Nortek unveils technology think tank
PROVIDENCE, R.I.—In conjunction with the recent acquisition of Nuiku, a natural language processing platform for use with home automation and other applications, Nortek has launched a technology incubation think tank—the Nortek Innovations & Incubation Foundry.
The team, led by former Numera CEO Tim Smokoff, will closely monitor trends in the marketplace, seeking opportunities to acquire or internally develop emerging technologies that can be adopted quickly and deployed efficiently across multiple Nortek businesses.
“Nortek has good products, but we would like to improve on the pace of innovation,” Smokoff, group VP of the Nortek Innovations & Incubation Foundry told Security Systems News. “Part of what we are trying to accomplish with the Foundry is to be able to identify those areas that we can innovate more rapidly, those areas where we can drive cross-group collaboration and shared resources.”
Smokoff said the Foundry is also a place “where we can bring in new technologies, whether we bring them in ourselves or pull in external companies, like Nuiku, or the recent investment that we made with MiOS around the home control hub, as a way to drive that from a more centralized perspective.”
Nortek’s president and CEO Michael J. Clarke told SSN that the idea with the technology incubation team is to have “a central point for all of Nortek, a hub that will put the technology together for the next generation of products and services, especially products that we know that our customers want, while we leverage our new Nuiku natural language platform that we acquired.”
In addition to Smokoff, the initial team is comprised of both internal and acquired engineering talent, including Bill Baker, who joined Nortek from Nuiku, where he was co-founder and chief technology officer, and from Microsoft, where he served as a distinguished engineer; James Poder, director of engineering product management, from Comcast, where he served as IoT chief strategist; and David Goss-Grubbs, principal engineer, who also joined Nortek from Nuiku, where he served as a senior developer.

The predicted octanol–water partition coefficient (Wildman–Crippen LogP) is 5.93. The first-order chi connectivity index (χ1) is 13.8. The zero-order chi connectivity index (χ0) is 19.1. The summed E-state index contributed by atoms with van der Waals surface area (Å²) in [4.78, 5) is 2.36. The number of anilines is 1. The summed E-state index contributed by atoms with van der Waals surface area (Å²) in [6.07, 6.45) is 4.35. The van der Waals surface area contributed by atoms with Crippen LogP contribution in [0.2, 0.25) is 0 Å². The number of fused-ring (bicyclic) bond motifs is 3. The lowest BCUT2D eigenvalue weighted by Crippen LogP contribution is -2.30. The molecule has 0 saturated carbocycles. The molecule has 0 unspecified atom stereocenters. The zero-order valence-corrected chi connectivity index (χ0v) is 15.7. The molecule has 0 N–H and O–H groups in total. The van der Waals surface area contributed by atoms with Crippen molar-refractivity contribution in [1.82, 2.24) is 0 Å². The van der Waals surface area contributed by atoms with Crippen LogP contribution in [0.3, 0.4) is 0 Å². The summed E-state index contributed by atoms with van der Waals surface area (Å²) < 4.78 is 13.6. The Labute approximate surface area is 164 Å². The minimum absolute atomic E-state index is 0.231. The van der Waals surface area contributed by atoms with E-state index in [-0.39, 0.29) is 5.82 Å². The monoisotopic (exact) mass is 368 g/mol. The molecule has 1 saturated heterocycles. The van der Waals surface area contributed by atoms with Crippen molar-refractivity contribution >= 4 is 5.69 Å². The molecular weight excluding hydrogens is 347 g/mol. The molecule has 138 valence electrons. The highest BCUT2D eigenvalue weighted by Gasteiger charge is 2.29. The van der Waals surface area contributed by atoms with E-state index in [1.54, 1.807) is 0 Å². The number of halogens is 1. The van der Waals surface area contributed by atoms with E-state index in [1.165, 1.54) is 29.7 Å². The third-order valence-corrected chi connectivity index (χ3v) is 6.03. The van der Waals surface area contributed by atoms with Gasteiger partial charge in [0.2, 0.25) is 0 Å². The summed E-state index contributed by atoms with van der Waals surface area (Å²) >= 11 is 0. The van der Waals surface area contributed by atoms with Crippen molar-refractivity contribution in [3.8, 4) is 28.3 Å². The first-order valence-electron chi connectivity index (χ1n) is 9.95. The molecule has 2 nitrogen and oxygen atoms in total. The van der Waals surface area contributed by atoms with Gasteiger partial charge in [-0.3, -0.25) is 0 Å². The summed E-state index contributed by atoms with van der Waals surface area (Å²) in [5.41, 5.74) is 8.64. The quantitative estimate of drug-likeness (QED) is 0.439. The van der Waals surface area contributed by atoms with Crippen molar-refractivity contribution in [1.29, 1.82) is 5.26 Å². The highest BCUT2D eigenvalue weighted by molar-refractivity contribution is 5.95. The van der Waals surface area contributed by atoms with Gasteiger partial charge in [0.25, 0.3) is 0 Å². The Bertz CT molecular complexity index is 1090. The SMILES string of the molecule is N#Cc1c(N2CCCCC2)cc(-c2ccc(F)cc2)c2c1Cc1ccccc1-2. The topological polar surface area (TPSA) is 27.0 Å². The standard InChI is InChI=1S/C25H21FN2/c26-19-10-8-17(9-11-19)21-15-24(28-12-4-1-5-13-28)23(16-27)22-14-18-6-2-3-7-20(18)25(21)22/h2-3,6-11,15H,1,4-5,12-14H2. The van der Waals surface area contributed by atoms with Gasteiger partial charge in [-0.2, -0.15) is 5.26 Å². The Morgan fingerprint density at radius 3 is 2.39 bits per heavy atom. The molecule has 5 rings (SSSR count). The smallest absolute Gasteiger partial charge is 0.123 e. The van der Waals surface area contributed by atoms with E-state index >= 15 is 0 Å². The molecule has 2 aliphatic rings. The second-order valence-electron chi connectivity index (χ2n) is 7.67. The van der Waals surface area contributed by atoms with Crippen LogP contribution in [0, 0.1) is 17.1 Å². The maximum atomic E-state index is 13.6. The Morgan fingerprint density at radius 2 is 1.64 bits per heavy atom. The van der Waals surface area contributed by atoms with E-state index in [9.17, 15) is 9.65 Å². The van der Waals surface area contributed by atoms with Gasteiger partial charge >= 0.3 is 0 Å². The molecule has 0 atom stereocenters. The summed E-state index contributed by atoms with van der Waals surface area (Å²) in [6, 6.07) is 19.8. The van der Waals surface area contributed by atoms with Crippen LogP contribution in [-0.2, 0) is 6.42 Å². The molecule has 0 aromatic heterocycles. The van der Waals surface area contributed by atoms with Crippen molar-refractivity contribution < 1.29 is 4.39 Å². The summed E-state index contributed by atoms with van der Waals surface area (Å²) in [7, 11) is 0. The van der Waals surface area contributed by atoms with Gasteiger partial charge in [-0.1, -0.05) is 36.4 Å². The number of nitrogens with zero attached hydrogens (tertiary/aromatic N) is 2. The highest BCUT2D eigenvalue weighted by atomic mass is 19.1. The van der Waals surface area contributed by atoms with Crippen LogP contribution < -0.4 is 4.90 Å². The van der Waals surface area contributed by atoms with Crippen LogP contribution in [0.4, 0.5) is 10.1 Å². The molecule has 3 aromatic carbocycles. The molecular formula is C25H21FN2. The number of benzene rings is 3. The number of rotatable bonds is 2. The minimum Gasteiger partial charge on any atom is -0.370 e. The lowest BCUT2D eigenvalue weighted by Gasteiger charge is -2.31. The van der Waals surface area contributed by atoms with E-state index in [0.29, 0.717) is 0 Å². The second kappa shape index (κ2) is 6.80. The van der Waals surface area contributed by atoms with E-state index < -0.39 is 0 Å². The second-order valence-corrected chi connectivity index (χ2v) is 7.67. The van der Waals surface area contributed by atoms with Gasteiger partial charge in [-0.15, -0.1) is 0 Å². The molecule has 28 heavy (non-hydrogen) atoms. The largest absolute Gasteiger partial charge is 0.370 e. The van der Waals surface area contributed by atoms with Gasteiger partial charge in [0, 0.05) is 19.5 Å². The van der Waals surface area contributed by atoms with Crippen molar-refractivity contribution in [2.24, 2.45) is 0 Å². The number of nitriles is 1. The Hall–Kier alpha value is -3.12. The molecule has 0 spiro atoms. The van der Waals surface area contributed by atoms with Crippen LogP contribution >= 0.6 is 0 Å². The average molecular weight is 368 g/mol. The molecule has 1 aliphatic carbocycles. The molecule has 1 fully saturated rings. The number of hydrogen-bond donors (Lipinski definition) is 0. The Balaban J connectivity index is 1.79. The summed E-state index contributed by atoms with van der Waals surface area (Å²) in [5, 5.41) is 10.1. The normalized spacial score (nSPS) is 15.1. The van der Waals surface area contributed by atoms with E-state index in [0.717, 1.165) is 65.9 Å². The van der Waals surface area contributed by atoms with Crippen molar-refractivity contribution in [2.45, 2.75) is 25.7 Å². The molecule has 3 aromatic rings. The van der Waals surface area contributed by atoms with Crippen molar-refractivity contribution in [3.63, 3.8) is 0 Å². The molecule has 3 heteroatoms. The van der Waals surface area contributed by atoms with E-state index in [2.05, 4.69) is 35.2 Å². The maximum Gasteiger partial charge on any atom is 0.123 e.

Smokoff said that he is excited to work with this initial team, and in terms of new team members, the Foundry will be bringing on about six more people this year. “Our intention is to staff those positions with high-potential folks across Nortek as much as we can, and use it as a means for cross-pollination and building our own talent base,” he said. “If we find areas where we don’t have good competences internally, we will look to bring the same caliber of people in from outside.”
Although home base for the Foundry will be in Seattle, “This will be a virtual team to some extent, where we are looking to bring folks in from the business units and have them participate as part of the innovations group [that] different groups want to sponsor,” noted Smokoff. “And then we can have those folks rejoin their teams and bring back what they learned and some of the innovations back into those business units.”
Smokoff said that the Foundry’s home offices in Seattle will provide some good demo facilities “where we bring in the real breadth of Nortek’s offerings to showcase those,” he said. “There really isn’t any place within Nortek today where we can show what the complete intelligent home will look like, so we will stand that up in Seattle as well, and probably somewhere else more central in the country that everyone can get to.”
Smokoff’s team will focus first on technologies for the connected home and personal safety markets, leveraging Nortek brands including 2GIG, NuTone and Elan, as well as its channel relationships that serve security dealers.
“Over the longer term, it really is about pulling together the concept around the Nortek connected home and the suite of services, and how that provides a differentiated experience, through one, voice, and two, analytics,” said Smokoff.